University of Waikato Earth and Ocean Sciences Professor Louis Schipper will discuss how working with soil microbes could help overcome problems caused by human acceleration of the nitrogen cycle at his Inaugural Professorial Lecture next month. Professor Schipper, who started his career as a PhD student studying denitrifying microbes in riparian wetlands, will explain how his career has moved from simple research to creating systems utilising those microbes to return excess nitrogen to the atmosphere as a gas. “Human acceleration of the global nitrogen cycle has increased food production for billions of people,” he says. “We have converted nitrogen gas in our atmosphere to biologically-available forms that substantially increase plant and animal growth. However, when nitrogen is in excess its movement through the landscape leads to multiple unwanted environmental effects. Completing the nitrogen cycle to return excess nitrogen to the atmosphere requires us to learn how to work with soil microorganisms.” Professor Schipper’s Inaugural Professorial Lecture takes place at the Gallagher Academy of Performing Arts on Tuesday, 21 May at 6pm. For more information on Professor Schipper’s work, visit: Inaugural Professorial Lectures are the university’s way of formally introducing new or recently appointed professors to the wider community. All lectures are free and open to the public.

Nominations will close for the University of Waikato Distinguished Alumni Awards this week, Friday 26 April. The Distinguished Alumni Awards celebrate and honour graduates of the University of Waikato who have made outstanding contributions in their careers or communities. Past awardees include Sir Jerry Mateparae, New Zealand’s Governor-General; Warren Gatland, Welsh Rugby Coach; Theresa Gattung, former Telecom CEO and Dr Craig Nevill-Manning, Director for New York Engineering at Google. Graduates of the university holding a degree or diploma are eligible for nomination. All nominations are confidential and take into account excellence in the professional, cultural, creative and voluntary sectors. Nominations from alumni, current and former staff and friends of the university are encouraged by 26 April. Visit for further information.

University of Waikato’s Professor Richard Coll and Dr Karsten Zegwaard have won the Ralph W. Tyler Award for Outstanding and Distinguished Research and Publication in the Field of Cooperative Education, Internships, and Work-Integrated Learning. It’s awarded by the US-based Cooperative Education and Internships Association, and is based on international nominations. Nominations are considered annually, but an award is not made each year unless the review panel believes it is justified. The award recognises Professor Coll and Dr Zegwaard for their outstanding and distinguished scholarly research in compiling the International Handbook for Cooperative and Work-integrated Education: International Perspectives of Theory, Research and Practice. The winning book was completed last year and is a major resource for cooperative education professionals worldwide. The book provides a broad coverage of cooperative education and work-integrated learning with an emphasis on practice that is informed by research.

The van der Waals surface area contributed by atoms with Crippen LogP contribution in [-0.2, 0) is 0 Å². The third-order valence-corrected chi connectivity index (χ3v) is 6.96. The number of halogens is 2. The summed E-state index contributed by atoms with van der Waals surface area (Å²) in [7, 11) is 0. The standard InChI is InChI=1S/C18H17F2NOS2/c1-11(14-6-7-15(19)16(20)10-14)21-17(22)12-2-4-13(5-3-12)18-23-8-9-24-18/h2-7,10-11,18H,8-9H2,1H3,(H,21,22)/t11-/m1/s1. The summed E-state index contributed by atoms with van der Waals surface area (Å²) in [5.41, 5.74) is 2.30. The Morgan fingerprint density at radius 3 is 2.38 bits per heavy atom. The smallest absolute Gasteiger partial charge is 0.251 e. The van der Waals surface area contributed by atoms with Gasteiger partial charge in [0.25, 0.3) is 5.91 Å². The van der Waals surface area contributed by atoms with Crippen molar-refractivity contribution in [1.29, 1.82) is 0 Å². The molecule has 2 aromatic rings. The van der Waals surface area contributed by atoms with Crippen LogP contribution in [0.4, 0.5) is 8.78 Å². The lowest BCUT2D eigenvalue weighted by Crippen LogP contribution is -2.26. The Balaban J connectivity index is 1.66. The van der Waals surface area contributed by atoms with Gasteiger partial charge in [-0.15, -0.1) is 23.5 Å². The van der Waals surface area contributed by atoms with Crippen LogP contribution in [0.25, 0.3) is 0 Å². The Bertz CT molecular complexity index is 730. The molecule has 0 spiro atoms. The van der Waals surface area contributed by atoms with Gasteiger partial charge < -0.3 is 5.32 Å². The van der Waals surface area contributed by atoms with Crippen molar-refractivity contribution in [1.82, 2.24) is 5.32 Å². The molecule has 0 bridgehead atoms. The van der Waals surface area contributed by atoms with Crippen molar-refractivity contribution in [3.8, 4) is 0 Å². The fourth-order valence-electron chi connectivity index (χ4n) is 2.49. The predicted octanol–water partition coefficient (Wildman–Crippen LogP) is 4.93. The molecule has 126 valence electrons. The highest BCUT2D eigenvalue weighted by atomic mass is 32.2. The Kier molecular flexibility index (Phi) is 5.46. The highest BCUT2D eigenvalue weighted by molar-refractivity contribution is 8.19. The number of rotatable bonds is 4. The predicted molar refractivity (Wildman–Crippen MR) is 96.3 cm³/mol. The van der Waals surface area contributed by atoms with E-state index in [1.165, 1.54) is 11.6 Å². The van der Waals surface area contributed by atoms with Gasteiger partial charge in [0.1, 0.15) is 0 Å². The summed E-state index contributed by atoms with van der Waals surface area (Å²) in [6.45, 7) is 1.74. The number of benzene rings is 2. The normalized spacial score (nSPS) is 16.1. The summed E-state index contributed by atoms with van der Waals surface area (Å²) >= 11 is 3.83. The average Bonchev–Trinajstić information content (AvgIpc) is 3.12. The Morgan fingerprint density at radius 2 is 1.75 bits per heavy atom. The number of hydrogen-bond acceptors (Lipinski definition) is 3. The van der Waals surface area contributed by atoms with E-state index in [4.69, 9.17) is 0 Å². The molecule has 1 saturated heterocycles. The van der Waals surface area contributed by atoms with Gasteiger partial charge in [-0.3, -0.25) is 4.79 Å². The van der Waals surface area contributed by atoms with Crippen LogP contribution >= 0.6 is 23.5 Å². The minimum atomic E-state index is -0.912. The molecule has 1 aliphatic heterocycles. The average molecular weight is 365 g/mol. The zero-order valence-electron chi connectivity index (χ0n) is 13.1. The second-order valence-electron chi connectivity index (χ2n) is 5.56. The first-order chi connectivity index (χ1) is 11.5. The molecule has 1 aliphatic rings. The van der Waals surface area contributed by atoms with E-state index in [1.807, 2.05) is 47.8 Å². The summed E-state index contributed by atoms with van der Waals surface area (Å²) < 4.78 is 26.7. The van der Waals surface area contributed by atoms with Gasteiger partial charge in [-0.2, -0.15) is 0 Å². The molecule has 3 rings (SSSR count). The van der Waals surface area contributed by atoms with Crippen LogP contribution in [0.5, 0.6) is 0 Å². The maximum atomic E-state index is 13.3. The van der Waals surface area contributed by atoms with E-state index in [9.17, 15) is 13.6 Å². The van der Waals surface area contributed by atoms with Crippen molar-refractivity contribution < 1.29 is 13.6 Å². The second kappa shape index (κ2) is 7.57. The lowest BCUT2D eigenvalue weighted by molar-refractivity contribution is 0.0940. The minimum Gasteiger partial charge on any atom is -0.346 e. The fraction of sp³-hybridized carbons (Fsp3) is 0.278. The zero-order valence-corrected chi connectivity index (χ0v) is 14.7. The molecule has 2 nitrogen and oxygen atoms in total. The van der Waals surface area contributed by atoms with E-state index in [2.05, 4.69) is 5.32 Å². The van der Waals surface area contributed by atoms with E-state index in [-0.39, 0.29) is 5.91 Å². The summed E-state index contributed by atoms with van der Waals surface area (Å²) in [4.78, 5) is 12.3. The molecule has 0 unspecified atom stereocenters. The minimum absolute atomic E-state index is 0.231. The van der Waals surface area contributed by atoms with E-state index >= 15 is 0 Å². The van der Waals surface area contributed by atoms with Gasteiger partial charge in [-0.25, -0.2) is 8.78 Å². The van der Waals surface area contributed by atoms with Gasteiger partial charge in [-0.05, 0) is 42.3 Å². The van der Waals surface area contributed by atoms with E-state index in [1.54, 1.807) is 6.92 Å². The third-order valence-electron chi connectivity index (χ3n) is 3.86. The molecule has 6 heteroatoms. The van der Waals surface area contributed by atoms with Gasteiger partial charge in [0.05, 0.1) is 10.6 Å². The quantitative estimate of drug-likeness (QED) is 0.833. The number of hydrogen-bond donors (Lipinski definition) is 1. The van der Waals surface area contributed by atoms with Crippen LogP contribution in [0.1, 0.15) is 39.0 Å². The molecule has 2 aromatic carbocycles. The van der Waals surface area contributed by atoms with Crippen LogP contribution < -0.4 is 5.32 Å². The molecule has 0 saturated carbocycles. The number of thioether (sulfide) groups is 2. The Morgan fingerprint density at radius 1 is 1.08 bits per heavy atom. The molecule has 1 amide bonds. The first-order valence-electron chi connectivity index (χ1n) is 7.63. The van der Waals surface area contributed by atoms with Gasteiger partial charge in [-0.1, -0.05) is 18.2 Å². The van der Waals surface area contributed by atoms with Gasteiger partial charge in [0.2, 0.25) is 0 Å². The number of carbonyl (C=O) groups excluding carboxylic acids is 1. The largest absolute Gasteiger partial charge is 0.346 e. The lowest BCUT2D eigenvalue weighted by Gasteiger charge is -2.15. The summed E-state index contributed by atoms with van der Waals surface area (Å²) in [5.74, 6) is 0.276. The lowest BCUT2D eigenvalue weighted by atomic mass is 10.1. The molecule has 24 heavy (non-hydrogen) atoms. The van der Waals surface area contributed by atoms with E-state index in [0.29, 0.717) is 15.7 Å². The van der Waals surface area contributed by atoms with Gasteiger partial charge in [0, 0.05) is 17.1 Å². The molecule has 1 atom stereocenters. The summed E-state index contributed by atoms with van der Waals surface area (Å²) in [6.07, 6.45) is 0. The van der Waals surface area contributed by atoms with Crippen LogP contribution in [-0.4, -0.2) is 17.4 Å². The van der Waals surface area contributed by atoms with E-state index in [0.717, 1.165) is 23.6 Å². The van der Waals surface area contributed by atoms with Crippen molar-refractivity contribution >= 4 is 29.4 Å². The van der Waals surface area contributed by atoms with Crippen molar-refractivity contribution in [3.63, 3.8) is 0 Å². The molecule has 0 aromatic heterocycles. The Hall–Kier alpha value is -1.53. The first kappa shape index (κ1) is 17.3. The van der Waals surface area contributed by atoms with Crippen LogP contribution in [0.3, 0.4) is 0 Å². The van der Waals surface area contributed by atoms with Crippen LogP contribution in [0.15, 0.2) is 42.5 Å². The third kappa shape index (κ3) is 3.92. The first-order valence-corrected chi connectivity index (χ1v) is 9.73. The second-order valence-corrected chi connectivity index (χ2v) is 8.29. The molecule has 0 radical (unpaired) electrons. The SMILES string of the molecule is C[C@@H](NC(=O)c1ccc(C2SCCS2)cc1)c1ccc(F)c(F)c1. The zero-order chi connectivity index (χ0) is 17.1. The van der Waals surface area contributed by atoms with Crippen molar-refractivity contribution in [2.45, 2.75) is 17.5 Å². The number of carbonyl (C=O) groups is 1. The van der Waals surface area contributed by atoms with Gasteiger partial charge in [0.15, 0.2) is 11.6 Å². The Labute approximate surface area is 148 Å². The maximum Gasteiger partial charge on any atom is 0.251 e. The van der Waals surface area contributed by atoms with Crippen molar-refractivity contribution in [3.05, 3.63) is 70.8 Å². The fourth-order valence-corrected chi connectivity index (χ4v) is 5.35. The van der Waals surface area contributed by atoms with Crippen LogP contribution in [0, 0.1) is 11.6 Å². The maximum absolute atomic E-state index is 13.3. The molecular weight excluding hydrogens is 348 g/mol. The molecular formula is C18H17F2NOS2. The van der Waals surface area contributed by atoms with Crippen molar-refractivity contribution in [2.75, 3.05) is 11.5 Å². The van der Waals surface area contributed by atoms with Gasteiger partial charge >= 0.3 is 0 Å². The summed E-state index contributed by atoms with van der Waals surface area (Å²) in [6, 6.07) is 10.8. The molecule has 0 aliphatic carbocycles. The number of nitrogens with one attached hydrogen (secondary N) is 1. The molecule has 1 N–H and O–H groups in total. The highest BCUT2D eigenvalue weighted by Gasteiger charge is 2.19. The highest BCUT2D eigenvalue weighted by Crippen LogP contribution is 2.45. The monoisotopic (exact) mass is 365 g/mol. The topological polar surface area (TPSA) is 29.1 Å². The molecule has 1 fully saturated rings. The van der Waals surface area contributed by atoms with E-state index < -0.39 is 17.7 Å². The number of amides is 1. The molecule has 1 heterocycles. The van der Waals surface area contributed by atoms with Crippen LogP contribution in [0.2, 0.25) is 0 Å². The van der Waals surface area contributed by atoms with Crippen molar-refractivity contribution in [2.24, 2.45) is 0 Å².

University of Waikato Sir Edmund Hillary Scholar Cassie Storey recently won the New Zealand 1m Springboard Diving title. Second-year Law and Business Management student Cassie won the title at the March North Island championships in Wellington. The competition was a stepping stone to qualifying for the Australian Open Championship competition. “Because I won the competition I've qualified by points for the Australian Open champs which are in December,” says Cassie. “Springboard Diving is similar to Olympic diving. In a competition you get five dives, and each has to be a different type of dive like inwards, and reverse.” Training consists of spending five days a week training in the pool, as well as doing 'dry-work' on trampolines and in gymnastics gyms. Sir Edmund Hillary Scholarships are the University of Waikato's most prestigious scholarships and are awarded to students who are high academic achievers and are also achieving in the arts or sport. Scholars have their course fees covered, receive specialist coaching and mentoring and take part in personal development and leadership programmes.